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50 Years After the 1964 Coup, the Military Dictatorship Still Bothers Brazil

03/24/2014 - 09h00

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FROM SÃO PAULO

In March 1964, when army troops took to the streets to overthrow President João Goulart, Dilma Rousseff was a 16-year-old student who cared little about politics. Aécio Neves was a four-year-old boy who liked to play with his grandfather, the then-Congressman Tancredo Neves.

Multimedia Article: All About the Military Dictatorship

Eduardo Campos wasn't born, but remembers to this day the story that his grandfather, Miguel Arraes, at the time governor of Pernambuco, told of the day he was deposed and taken to prison by the military.

Fifty years after the 1964 coup, the three are preparing to go head-to-head in the seventh presidential election in Brazil since the return of the military to the barracks.

It's a different country, which has spent almost three decades in a democratic system where rulers are chosen by the population at regular elections and everyone is free to speak his or her mind without fear of being arrested for their opinions.

In recent years, the country was governed successively by a teacher exiled after the coup, Fernando Henrique Cardoso, a working-class leader jailed during the dictatorship, Luiz Inácio Lula da Silva, and a former guerilla jailed and tortured, Dilma.

The arrival of these people to power shows that the country's transition to democracy was successful, but unable to pacify the controversy provoked by the coup and the dictatorship inaugurated in 1964.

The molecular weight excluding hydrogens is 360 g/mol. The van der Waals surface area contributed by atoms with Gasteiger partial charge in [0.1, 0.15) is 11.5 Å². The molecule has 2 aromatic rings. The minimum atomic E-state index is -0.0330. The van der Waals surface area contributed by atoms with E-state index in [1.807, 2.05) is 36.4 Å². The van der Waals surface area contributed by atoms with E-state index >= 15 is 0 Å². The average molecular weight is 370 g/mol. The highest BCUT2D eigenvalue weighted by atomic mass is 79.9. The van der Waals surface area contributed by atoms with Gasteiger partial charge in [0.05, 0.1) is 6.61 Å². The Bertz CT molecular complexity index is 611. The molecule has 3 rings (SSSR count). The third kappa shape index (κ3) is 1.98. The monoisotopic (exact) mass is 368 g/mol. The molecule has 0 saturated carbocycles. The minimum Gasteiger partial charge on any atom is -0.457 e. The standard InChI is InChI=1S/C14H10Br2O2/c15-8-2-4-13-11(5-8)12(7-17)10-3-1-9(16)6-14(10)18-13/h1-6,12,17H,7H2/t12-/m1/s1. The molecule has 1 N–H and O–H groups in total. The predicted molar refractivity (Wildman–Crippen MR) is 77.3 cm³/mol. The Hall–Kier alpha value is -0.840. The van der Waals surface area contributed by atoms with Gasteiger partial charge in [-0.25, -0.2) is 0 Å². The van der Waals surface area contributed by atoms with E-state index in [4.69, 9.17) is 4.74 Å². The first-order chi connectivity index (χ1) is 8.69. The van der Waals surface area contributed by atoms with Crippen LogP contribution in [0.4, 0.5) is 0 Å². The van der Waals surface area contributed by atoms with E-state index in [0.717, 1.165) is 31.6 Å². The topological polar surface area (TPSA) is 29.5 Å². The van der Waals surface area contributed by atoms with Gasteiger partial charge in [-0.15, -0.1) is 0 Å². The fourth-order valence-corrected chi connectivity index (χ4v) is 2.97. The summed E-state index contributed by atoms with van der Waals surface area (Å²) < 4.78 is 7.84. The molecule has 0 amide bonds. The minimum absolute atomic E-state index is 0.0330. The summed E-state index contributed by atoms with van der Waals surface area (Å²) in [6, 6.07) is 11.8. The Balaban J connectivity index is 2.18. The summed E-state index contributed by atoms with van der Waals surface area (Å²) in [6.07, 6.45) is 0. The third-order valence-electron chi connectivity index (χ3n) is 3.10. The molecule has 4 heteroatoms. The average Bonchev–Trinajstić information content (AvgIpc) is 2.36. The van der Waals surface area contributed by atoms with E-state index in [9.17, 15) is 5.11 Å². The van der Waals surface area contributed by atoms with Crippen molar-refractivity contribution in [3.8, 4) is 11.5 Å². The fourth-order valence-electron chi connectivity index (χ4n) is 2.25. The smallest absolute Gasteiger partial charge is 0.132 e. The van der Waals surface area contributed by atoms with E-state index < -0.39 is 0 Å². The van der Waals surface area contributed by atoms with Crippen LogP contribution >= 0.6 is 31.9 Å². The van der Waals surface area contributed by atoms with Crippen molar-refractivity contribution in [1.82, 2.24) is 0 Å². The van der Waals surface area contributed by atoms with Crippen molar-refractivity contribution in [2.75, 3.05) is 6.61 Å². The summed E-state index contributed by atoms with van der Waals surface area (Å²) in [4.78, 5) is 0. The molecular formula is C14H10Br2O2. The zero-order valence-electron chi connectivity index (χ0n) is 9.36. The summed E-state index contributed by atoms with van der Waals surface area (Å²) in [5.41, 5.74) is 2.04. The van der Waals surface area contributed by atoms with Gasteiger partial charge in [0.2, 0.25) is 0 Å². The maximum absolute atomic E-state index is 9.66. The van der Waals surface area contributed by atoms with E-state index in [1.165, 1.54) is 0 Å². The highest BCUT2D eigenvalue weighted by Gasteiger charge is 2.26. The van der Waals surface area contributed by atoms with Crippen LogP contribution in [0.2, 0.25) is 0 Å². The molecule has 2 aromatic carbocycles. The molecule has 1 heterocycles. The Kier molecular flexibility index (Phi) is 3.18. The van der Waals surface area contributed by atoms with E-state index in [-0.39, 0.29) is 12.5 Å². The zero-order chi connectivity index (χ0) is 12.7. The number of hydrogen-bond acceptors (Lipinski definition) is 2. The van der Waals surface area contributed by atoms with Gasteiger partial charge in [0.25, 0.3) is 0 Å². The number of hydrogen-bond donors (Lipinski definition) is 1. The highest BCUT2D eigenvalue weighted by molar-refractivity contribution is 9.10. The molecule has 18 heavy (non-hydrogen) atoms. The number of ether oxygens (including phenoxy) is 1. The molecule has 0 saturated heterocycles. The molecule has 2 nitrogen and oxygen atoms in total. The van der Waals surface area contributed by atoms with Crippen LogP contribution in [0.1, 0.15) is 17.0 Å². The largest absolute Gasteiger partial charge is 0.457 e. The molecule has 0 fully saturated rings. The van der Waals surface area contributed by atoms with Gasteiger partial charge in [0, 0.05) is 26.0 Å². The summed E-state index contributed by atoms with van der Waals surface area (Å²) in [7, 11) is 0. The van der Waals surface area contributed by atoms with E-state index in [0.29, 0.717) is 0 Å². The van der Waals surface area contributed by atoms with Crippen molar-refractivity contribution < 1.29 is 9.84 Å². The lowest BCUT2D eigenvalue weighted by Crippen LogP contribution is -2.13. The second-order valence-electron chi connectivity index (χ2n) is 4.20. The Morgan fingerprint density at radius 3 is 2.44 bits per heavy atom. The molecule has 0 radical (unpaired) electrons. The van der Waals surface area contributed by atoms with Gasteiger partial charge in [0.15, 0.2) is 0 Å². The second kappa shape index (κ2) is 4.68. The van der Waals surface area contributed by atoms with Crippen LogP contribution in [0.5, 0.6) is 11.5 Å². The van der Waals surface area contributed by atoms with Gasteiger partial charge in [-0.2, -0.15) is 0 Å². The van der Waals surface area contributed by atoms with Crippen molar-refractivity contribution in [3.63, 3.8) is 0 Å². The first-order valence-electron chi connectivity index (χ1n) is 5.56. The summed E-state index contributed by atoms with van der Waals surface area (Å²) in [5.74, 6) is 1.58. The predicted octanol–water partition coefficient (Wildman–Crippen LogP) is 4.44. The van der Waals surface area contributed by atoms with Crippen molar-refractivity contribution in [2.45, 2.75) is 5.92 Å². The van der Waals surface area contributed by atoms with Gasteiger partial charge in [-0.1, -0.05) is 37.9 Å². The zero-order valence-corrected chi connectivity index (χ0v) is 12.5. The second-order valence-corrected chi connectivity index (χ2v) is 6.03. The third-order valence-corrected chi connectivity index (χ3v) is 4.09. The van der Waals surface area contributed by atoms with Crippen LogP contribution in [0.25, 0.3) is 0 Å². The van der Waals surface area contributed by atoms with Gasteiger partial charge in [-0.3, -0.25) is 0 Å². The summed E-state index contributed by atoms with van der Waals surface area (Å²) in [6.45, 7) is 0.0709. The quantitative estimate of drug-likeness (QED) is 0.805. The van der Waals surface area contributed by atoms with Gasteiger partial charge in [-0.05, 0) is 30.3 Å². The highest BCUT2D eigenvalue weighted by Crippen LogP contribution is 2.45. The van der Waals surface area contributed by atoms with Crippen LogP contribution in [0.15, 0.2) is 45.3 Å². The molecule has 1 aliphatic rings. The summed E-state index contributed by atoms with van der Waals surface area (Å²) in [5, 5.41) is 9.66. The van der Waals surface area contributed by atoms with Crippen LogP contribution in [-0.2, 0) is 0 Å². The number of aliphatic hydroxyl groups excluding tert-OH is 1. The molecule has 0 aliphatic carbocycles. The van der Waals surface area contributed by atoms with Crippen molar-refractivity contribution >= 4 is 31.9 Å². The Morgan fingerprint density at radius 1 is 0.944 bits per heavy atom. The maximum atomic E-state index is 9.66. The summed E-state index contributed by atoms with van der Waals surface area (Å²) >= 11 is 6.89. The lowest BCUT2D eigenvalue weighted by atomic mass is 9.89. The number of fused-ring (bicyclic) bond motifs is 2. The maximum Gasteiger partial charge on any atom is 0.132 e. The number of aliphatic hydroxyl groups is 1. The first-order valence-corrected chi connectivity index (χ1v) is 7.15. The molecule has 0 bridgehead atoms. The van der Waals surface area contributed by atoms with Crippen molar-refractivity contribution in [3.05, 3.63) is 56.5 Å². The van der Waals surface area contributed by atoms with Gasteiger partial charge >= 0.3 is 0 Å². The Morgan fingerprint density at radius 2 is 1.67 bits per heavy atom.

Thousands of people were tortured and hundreds were killed for opposing the military regime, which closed the National Congress three times and kept the press under censure for a decade. But the crimes that occurred during this period are treated until today as taboo in the armed forces.

The government of the generals modernized the economy and had popular support in its early years, but many people grudgingly accept the idea that this happened. Half a century later, the memory of that time still bothers the country.

Translated by JILL LANGLOIS

Read the article in the original language

João Marques - 14.abr.1964/Acervo UH/Folhapress
50 years after the 1964 coup, Brazil it's a different country, which has spent almost three decades in a democratic system
50 years after the 1964 coup, Brazil it's a different country, which has spent almost three decades in a democratic system

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